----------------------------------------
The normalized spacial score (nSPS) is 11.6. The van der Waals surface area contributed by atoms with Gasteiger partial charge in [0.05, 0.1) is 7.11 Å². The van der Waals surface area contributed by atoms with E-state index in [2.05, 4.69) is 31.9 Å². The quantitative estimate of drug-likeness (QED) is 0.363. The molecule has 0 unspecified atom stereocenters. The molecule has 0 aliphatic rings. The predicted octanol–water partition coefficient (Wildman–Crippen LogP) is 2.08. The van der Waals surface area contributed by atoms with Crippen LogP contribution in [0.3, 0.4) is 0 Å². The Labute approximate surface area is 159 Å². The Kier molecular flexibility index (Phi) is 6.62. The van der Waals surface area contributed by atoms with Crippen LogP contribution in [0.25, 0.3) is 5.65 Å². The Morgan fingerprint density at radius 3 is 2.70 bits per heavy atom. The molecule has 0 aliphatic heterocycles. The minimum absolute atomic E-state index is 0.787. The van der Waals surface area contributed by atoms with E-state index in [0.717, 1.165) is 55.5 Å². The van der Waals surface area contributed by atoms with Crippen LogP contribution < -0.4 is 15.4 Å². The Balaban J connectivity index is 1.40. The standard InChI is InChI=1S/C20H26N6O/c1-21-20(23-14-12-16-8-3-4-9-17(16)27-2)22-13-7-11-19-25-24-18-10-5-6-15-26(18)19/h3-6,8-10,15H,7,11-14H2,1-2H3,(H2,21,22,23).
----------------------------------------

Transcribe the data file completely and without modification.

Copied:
The normalized spacial score (nSPS) is 11.6. The van der Waals surface area contributed by atoms with Gasteiger partial charge in [0.05, 0.1) is 7.11 Å². The van der Waals surface area contributed by atoms with E-state index in [2.05, 4.69) is 31.9 Å². The quantitative estimate of drug-likeness (QED) is 0.363. The molecule has 0 unspecified atom stereocenters. The molecule has 0 aliphatic rings. The predicted octanol–water partition coefficient (Wildman–Crippen LogP) is 2.08. The van der Waals surface area contributed by atoms with Crippen LogP contribution in [0.3, 0.4) is 0 Å². The Labute approximate surface area is 159 Å². The Kier molecular flexibility index (Phi) is 6.62. The van der Waals surface area contributed by atoms with Crippen LogP contribution in [0.25, 0.3) is 5.65 Å². The Morgan fingerprint density at radius 3 is 2.70 bits per heavy atom. The molecule has 0 aliphatic heterocycles. The minimum absolute atomic E-state index is 0.787. The van der Waals surface area contributed by atoms with E-state index in [0.717, 1.165) is 55.5 Å². The van der Waals surface area contributed by atoms with Crippen LogP contribution < -0.4 is 15.4 Å². The Balaban J connectivity index is 1.40. The standard InChI is InChI=1S/C20H26N6O/c1-21-20(23-14-12-16-8-3-4-9-17(16)27-2)22-13-7-11-19-25-24-18-10-5-6-15-26(18)19/h3-6,8-10,15H,7,11-14H2,1-2H3,(H2,21,22,23).